The Mountain Hardware Ultralamina Bag vs. The Backside Backsider

4:36 p.m. on March 25, 2009 (EDT)
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Today while reading through the Gear Reviews right here on Traiilspace.com, I came across this gear review:

http://www.trailspace.com/gear/mountain-hardwear/ultralamina-32/review/16371/

I did some looking into this bag and discovered it uses Mountain Hardware's own proprietary synthetic fill, Thermic Micro.

Now compare The Backside Backsider model, which is rated to 35 degrees: http://www.trailspace.com/gear/the-backside/backsider-x-fibre-35/review/11118/

Please note Mountain Hardware is supposed to be so good, according to some people, which I cannot name. Ye know who that is. Think of Phil's "brother" from Genesis.

However, The Backside is not widely known. Yet these bags are very good. This model uses their own proprietary X-fibre synthetic insulation.

Note the bags are rated to similiar temperatures. Plus the weights are the same too: 2.2lbs (the long size in the Mountain Hardware model); 2.2 lbs for The Backside model. I find this most interesting.

This really got me puzzled. Can any offer some explanation why this might be?

6:31 p.m. on March 25, 2009 (EDT)
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Made in China by the same manufacturer? :P

10:08 a.m. on March 26, 2009 (EDT)
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Honestly I could not tell you.

All I know The Backside (not being some well-known brand name) makes bags that are more satisfying to the users than BIG NAME Brand Mountain Hardware, at least in this particular model.

I personally never owned a Mountain Hardware bag but did own several The Backside models including The Down Lite 15 degree bag in addition to my present X-fibre bag.

Appears that Mountain Hardware is hyped to be so great by many in the backpacking world. I really wonder how true this claim is...Bob.

11:52 a.m. on March 26, 2009 (EDT)
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Many manufacturers put their own label on fabrics and fills and claim them as "proprietary", although there are actually only a small number of actual synthetic fiber and fabric manufacturers for the outdoor world. Aside from Malden, Primaloft, and a couple of companies in the old textile centers in the Carolinas which are the only remaining US manufacturers, most of the fabric and fills come from SE and S Asia (mostly China). And even the US companies have associated factories and subcontractors in in Asia, plus some of the US companies send their thread to Asia for the weaving into fabric.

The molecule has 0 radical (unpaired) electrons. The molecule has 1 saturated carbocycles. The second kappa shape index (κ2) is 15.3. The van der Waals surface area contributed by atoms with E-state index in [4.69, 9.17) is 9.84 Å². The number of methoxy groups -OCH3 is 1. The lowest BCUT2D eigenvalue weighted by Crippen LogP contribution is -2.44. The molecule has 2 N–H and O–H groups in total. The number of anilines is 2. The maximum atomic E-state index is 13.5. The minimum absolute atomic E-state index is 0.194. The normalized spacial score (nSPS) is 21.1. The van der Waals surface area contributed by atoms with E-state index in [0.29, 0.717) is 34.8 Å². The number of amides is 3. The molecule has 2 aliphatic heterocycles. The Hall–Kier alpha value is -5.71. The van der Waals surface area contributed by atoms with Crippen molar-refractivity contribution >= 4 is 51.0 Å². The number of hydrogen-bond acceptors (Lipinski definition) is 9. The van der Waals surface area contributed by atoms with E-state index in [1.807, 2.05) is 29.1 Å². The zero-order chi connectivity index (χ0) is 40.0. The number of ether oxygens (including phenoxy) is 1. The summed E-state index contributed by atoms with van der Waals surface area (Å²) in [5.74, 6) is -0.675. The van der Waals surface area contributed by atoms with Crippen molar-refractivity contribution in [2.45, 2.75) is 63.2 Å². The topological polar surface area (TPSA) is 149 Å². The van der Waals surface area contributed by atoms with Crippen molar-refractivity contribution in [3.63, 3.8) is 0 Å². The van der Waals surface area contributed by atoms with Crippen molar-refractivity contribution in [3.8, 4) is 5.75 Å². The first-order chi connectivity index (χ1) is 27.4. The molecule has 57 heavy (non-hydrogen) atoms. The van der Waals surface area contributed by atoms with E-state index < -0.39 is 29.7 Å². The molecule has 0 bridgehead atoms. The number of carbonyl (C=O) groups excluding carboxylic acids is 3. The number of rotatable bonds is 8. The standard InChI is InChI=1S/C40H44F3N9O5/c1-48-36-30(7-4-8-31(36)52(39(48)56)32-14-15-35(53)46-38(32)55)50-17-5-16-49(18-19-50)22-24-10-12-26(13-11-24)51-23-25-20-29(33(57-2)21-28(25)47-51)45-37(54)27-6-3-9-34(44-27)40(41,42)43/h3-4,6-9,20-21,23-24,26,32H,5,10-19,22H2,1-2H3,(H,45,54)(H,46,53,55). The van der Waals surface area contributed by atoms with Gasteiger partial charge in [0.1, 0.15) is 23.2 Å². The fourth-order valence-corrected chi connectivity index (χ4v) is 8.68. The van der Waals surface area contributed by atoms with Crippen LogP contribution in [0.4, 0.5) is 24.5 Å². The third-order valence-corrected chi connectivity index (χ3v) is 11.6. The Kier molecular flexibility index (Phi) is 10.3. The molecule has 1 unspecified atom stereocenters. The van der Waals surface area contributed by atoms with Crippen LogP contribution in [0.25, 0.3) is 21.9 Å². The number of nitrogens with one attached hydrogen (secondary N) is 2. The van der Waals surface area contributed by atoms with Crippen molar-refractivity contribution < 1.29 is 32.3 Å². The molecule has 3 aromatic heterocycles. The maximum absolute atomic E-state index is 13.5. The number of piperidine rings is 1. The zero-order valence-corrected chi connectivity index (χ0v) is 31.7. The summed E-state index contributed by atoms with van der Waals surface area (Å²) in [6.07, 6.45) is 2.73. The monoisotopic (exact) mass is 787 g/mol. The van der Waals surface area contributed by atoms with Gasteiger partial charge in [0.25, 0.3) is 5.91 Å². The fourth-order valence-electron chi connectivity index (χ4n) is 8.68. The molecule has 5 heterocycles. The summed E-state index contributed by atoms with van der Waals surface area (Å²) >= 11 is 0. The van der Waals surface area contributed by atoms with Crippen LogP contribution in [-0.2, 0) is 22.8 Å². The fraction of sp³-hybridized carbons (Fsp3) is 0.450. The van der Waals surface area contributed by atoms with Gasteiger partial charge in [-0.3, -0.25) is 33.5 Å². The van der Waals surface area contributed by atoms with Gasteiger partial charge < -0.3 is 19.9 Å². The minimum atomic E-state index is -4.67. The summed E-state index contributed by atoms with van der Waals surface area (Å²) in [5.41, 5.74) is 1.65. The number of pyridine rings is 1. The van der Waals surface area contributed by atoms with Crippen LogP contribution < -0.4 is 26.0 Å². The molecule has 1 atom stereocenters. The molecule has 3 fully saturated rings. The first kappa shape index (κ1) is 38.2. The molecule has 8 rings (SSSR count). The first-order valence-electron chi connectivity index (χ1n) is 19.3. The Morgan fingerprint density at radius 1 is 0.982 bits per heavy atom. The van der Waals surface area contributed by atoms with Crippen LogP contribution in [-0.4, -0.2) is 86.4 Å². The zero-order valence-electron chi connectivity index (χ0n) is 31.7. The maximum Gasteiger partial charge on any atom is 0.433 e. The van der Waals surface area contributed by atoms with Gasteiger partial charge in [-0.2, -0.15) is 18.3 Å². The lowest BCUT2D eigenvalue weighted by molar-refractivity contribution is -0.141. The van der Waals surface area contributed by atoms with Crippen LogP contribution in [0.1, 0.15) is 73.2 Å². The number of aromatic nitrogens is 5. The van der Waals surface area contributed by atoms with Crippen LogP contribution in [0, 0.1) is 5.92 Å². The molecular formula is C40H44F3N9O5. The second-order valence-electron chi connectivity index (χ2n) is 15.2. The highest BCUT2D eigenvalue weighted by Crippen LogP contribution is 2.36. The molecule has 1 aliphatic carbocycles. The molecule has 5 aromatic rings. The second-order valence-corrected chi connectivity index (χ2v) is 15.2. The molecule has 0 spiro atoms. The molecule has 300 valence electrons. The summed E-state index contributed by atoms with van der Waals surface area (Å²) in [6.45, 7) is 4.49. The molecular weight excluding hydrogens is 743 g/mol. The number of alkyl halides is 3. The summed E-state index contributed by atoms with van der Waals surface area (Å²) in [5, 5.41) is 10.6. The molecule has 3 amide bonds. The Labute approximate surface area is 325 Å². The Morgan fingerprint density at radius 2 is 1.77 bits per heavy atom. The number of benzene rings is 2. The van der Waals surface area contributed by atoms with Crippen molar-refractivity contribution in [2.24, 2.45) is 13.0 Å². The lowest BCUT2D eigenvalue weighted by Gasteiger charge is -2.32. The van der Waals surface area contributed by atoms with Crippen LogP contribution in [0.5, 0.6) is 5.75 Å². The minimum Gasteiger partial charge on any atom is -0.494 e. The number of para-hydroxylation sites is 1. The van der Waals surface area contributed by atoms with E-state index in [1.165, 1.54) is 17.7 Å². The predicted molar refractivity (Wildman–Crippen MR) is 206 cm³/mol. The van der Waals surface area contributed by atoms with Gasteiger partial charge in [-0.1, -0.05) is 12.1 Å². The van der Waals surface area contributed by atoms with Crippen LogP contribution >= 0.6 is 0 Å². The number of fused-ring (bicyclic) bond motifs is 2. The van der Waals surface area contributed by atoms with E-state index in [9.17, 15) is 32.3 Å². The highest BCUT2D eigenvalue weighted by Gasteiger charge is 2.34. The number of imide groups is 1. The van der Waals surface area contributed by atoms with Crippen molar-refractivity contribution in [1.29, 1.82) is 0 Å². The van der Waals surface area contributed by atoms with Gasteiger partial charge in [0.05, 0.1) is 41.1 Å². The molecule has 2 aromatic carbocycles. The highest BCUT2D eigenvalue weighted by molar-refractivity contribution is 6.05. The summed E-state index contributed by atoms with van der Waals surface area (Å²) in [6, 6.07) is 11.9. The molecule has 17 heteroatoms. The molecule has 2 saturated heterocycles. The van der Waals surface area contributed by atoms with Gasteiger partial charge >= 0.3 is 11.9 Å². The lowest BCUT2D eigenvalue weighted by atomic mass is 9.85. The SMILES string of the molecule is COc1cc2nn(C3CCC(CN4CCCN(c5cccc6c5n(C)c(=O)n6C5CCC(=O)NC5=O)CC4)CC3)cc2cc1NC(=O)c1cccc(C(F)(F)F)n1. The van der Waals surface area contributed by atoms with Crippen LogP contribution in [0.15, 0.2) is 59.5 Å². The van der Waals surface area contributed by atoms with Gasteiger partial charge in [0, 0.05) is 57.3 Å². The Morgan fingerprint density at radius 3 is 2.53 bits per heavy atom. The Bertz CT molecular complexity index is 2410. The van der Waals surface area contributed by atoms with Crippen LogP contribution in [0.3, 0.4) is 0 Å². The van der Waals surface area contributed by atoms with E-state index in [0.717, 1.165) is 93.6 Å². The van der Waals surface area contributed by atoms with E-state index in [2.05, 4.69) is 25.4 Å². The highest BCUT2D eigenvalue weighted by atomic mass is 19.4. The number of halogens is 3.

A number of the "proprietary" fabrics and fills are actually batches made to order by the small group of Asian companies for companies in other countries.

As for your specific question of Mountain Hardwear (the correct spelling) vs The Backside, I can only comment directly on MH from personal use. MH is a division of Columbia, purchased a year or two back. It is a fairly small company, benefitting from Columbia's policy of keeping the culture of the quality companies thay acquire intact. From the financial reports, MH and Backside's sleeping bag divisions are roughly the same size. MH built their reputation over a number of years by producing gear that has been well-proven in the field, as have several other companies in the outdoor gear field. Big Agnes is a recent example of a company that started small, building quality gear. Because of their quality showing up in actual field usage, they have grown quickly (maybe too quickly, with their expansion into more mass-market offerings, if there is such a thing as "mass market" in the backpacking area). I have not used BA personally, but have seen it in use by people whose judgment I know and respect. Perhaps Backside will prove to be the same. But until I can closely examine, observe in use, and personally try out Backside's sleeping bags, I cannot judge their quality.

As for MC's comment on MH gear being "hyped", I can only say that my Trango 3.1 has been through 4 seasons of heavy winter storms plus being on Denali and is standing up very well - well enough that when Barb and I were using it last month in the Sierra during one of our 3 storms we had this winter (really low snow year!), we were asked if it was brand new (it has somewhere between 50 and 60 nights of usage, about half in blizzards and storms). I have seen no claims by Mountain Hardwear for their gear that have been exagerated in what has shown up in actual usage, including in other MH tents and clothing I have used.